In Other Asian News 🗞
  • Tibetan children separated: A recent United Nations report claims China has separated approximately 1 million Tibetan children from their families and placed them into government-run boarding schools. The separations are part of China’s efforts to have the children “culturally, religiously and linguistically” absorb the dominant Han Chinese culture, according to the U.N. The governmental schools reportedly provide little to no study on the Tibetan minority’s language, history and culture.


  • Vietnam war survivor compensated: On Tuesday, a local court in Seoul recognized the atrocities committed by South Korean troops during the Vietnam War and ordered the government to compensate a Vietnamese victim 30 million won (approximately $24,000). Nguyen Thi Thanh first filed a suit in 2020 against the South Korean government for the wartime civilian massacre that took place in the villages of Phong Nhi and Phong Nhut on Feb. 12, 1968. Nguyen, now 62 years old, lost five of her family members and continues to suffer from gunshot injuries sustained in the 1968 attack. She was eight years old at the time.
Entertainment 📺
  • Lucy Liu new comedy: Lucy Liu is attached to an upcoming high-concept sci-fi comedy titled “Nobody Nothing Nowhere.” It centers around a world populated by humanlike life forms called Non-People whose sole purpose is to create a realistic environment for Dave, the last remaining human on the planet. When Ruth, one of the Non-People, becomes disillusioned with her role, she seeks to create a life on her own terms. Liu’s castmates include Joseph Gordon-Levitt and Octavia Spencer.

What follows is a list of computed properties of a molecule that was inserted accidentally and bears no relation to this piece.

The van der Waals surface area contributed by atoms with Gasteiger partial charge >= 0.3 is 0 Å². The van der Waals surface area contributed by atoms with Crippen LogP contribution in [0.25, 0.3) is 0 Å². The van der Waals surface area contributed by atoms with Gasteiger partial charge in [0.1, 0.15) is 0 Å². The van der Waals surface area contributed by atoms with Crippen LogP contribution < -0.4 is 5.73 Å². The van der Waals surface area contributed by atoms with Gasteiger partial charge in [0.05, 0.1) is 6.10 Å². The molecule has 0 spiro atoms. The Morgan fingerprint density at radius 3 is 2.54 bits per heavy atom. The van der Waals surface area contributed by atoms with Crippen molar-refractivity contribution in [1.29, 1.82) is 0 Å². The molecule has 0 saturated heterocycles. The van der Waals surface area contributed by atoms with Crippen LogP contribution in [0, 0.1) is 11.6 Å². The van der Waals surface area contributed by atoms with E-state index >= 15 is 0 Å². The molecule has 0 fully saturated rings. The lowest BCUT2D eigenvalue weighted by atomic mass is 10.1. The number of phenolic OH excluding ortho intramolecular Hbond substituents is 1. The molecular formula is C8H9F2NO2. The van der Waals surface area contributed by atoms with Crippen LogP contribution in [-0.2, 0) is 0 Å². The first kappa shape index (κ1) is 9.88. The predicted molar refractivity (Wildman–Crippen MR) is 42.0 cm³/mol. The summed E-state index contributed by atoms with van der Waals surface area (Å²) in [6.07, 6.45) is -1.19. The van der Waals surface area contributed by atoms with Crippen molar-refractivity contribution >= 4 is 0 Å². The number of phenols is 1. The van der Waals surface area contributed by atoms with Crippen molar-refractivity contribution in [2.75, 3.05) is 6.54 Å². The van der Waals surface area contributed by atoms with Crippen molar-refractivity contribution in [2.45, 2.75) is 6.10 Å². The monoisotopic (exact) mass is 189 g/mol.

• Take a “Joy Ride”: “Crazy Rich Asians” writer Adele Lim will debut her upcoming comedy film “Joy Ride” at South by Southwest next month. It features an all-star cast that includes “Emily in Paris” star Ashley Park, “Shortcomings” actor Sherry Cola, Oscar nominee Stephanie Hsu, and comedian Sabrina Wu. The film tells the story of four friends who go on an international adventure together. 
A scene from "Joy Ride"
What else is on our minds? 🧠
  • Online food guide Taste Atlas included four Filipino dishes in its 2023 “100 Worst Rated Foods in the World” list.  
  • Images of Pokémon generated by artificial intelligence (AI) in the style of Studio Ghibli have gone viral.
  • An episode from “The Simpsons” has been banned in Hong Kong due to its reference to labor camps in China.
  • Filipino basketball pro Kai Sotto has signed with the Hiroshima Dragonflies in Japan. 
  • Filipino chef Johanne Siy was named Asia’s Best Female Chef of the year by the Asia’s 50 Best Restaurants Academy.

Are you excited for Adele Lim’s upcoming film?

I am. It’s her directorial debut and I love the cast. I think that genre of comedic film is refreshing, especially from the lens of an Asian American experience.


Daniel Anderson